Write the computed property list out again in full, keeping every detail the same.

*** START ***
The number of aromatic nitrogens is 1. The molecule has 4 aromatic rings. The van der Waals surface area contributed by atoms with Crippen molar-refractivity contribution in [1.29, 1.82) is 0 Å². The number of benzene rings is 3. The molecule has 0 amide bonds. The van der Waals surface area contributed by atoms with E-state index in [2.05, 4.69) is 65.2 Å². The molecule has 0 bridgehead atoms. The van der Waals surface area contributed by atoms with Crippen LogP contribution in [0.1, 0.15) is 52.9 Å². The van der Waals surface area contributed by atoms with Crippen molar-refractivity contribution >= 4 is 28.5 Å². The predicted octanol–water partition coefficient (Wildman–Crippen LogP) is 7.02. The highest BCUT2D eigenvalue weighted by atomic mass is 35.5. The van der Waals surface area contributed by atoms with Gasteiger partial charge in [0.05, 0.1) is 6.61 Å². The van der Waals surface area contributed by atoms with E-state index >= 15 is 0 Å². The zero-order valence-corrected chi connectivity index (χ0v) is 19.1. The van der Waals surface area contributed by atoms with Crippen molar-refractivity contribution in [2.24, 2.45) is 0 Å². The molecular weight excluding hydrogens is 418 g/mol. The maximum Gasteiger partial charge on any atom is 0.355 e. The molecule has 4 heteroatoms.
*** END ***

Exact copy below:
The number of aromatic nitrogens is 1. The molecule has 4 aromatic rings. The van der Waals surface area contributed by atoms with Crippen molar-refractivity contribution in [1.29, 1.82) is 0 Å². The number of benzene rings is 3. The molecule has 0 amide bonds. The van der Waals surface area contributed by atoms with E-state index in [2.05, 4.69) is 65.2 Å². The molecule has 0 bridgehead atoms. The van der Waals surface area contributed by atoms with Crippen LogP contribution in [0.1, 0.15) is 52.9 Å². The van der Waals surface area contributed by atoms with Crippen molar-refractivity contribution >= 4 is 28.5 Å². The predicted octanol–water partition coefficient (Wildman–Crippen LogP) is 7.02. The highest BCUT2D eigenvalue weighted by atomic mass is 35.5. The van der Waals surface area contributed by atoms with Gasteiger partial charge in [0.05, 0.1) is 6.61 Å². The van der Waals surface area contributed by atoms with E-state index >= 15 is 0 Å². The zero-order valence-corrected chi connectivity index (χ0v) is 19.1. The van der Waals surface area contributed by atoms with Crippen molar-refractivity contribution in [2.24, 2.45) is 0 Å². The molecular weight excluding hydrogens is 418 g/mol. The maximum Gasteiger partial charge on any atom is 0.355 e. The molecule has 4 heteroatoms.